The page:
On the Senate side, Sen. John "Jay" Rockefeller, D-W.Va., the incoming chairman of the Permanent Select Committee on Intelligence, says he is in a much better position now to press for the anticipated "Phase II" reports regarding how pre-war intelligence might have been spun and manipulated in order to get Congress and the public behind in the Iraq invasion in 2003.

"Our goal has always been to tell the full story about the role of intelligence and the mistakes that were made in the lead-up to the war," he said in November.

Despite all the potential areas of review, Democrats say they are not planning more aggressive inquiries like presidential impeachment hearings. Republican campaign rhetoric suggesting that Democrats in the majority would start the session off by seeking the president's head seems overstated at this point.

"This Congress will be a forward-looking Congress," said Drew Hammill, spokesman for Speaker-elect Nancy Pelosi. "There's obviously a huge need for oversight and Ms. Pelosi recognizes that as well."

Some observers say Democrats want to keep their majority, and possibly win the White House in 2008, and can't afford to appear too hostile. "I don't think it's going to be the big subpoena-city that everyone expects," said Davis spokesman Brian McNicoll.

"Congressman Waxman claims that Congress has not subpoenaed the White House at all in the last Congress, and I don't think that streak is going to stay intact too long, but I do not think that it's going to be a ruthless 'subpoena of the day' either," McNicoll added.

But the next Congress won't be boring either, predicted Mike Franc, congressional expert with the Heritage Foundation. "(Waxman) is a very sophisticated legislator, he has a knack for hiring very competent, aggressive oversight staff and my hunch is they will make their needs felt to every agency in the government in short order."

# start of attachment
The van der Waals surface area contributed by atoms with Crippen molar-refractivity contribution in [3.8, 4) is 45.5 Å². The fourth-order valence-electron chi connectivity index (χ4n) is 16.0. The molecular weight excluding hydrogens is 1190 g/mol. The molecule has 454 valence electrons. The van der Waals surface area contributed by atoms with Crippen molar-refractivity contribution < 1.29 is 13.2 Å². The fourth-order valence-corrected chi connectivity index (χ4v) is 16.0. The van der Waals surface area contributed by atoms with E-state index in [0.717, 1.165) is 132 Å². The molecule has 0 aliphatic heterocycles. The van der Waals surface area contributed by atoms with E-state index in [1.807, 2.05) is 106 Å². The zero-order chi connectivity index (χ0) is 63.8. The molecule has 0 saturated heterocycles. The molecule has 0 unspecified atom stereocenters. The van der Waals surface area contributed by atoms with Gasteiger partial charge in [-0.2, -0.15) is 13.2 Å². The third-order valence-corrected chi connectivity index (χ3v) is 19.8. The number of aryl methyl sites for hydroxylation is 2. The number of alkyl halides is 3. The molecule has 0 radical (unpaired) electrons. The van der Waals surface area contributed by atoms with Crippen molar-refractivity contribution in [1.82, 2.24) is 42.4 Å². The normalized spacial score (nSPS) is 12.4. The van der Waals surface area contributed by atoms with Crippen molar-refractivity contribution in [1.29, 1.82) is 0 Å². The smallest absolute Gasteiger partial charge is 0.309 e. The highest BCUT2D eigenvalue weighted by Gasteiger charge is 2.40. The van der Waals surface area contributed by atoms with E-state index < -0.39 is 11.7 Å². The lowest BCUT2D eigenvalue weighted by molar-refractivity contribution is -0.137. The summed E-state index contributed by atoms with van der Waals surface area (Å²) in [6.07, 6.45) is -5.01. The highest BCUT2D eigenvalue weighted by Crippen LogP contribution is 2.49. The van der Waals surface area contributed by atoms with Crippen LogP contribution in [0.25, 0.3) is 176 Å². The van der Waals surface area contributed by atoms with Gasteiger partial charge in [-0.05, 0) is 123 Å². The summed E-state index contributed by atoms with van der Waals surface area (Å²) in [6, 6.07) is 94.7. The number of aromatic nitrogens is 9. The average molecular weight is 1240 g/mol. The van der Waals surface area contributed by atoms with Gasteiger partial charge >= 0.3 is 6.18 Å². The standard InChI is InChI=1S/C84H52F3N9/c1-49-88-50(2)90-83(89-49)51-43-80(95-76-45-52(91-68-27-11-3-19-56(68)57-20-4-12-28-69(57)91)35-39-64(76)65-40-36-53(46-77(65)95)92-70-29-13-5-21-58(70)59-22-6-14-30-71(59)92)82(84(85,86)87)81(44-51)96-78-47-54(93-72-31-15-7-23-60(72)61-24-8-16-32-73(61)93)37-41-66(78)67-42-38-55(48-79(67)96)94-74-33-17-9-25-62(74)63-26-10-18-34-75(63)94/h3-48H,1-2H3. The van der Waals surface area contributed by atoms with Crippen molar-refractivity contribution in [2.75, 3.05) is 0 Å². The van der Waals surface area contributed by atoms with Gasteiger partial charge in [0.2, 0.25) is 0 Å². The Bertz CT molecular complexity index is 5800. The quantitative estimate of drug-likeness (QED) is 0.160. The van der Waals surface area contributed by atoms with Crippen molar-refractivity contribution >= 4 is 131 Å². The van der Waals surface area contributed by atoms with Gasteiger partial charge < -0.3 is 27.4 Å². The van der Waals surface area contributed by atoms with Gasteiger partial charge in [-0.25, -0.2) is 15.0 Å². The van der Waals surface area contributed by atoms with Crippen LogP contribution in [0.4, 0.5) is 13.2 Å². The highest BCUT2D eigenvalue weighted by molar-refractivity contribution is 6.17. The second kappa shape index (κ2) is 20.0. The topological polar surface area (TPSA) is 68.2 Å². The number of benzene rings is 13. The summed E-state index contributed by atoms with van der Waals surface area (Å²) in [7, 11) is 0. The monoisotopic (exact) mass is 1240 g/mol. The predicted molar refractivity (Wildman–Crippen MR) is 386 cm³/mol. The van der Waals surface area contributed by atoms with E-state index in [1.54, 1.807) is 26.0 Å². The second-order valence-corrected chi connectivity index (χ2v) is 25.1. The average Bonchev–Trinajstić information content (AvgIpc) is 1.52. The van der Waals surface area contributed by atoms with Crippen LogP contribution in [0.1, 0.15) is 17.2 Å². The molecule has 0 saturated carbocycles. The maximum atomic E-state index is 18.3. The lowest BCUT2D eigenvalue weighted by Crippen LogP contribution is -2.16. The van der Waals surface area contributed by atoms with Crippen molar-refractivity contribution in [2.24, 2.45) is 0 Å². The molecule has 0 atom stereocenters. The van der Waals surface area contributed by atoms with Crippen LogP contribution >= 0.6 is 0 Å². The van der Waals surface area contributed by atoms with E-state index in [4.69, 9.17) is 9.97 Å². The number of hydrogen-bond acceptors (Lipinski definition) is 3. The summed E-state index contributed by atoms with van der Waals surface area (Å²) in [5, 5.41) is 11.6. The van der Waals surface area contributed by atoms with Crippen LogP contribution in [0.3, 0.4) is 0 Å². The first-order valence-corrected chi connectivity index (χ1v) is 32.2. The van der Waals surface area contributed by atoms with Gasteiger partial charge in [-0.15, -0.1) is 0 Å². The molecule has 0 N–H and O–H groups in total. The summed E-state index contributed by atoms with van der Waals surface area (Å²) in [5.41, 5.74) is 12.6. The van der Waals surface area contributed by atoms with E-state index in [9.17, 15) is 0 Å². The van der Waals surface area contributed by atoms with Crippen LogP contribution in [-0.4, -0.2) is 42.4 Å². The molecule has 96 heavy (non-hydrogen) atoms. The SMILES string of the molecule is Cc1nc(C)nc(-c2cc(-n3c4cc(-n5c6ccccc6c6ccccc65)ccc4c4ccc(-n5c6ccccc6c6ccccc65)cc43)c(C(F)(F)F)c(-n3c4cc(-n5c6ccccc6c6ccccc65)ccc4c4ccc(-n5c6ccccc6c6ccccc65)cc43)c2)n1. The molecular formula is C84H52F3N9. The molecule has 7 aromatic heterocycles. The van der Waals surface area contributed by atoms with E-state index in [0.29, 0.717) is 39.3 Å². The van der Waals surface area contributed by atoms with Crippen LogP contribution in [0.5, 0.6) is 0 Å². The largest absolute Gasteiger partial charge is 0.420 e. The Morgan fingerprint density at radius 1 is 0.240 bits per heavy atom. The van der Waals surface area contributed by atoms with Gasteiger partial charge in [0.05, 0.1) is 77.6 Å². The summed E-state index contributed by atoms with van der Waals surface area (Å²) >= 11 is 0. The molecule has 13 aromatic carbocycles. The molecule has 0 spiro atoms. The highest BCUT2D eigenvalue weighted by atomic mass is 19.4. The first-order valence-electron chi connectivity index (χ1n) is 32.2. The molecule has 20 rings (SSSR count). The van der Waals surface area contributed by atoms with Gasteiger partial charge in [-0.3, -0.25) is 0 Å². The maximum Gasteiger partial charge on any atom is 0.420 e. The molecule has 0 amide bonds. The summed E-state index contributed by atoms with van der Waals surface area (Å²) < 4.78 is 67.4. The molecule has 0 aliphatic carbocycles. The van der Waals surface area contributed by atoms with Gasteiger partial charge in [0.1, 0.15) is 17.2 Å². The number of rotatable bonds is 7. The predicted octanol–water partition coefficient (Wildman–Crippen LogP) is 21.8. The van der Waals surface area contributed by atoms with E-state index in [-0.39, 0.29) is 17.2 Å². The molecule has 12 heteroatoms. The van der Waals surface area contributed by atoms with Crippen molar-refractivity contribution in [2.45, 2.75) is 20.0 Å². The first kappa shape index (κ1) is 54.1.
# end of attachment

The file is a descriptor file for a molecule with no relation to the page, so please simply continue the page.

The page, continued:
Former Georgia Republican Rep. Bob Barr, who was one of the members who led the House impeachment hearings against former President Clinton, told that it was smart for Pelosi's office to avoid hard-charging investigations, particularly into the White House, right away. He acknowledged that Republicans failed to heed that advice in 1994, the year they took over Congress for the first time in four decades.

"There certainly will be those Democrats, who like when the Republicans came into control in 1994, will want to express their new-found powers, the subpoena powers, to beat up on the president. But I sense there will be an overall more measured approach," Barr said. "Certainly there will be an effort to look at what has been done over the last two years, like the millions of dollars lost in Iraq and Afghanistan, I expect there will be — as there should be — hearings into that."

In a statement posted on the House Government Reform Committee's Web site shortly before the November election that handed the majority to Democrats, Davis praised the panel for working "to make government more responsive, more efficient and more transparent" during the 109th Congress.

In seeming anticipation of the critiques to come, Davis conceded, "It's not the politically-charged inquisitorial 'gotcha!' oversight some might prefer. But oversight is about making government better, not collecting scalps."

Davis readily admits that the most publicized hearings the committee held in 2006 were about steroid use in Major League Baseball, but the committee also conducted a number of inquiries into reconstruction and contractor issues in Iraq.

But even conservatives and traditional GOP supporters say the majority party dropped the ball on its oversight responsibilities, and that any renewed interest in keeping tabs on the bureaucracy — whether it be the mammoth Department of Homeland Security in Washington, D.C., or Pentagon and State Department operations in Iraq — will be an improvement.

"Congress as a whole, not just (reform and oversight committees), is really honor-bound to look at 100 percent of all existing programs to see how they are doing on an annual basis, said Franc. "This part of their function the last eight to 10 years under (President George W.) Bush has been abysmal."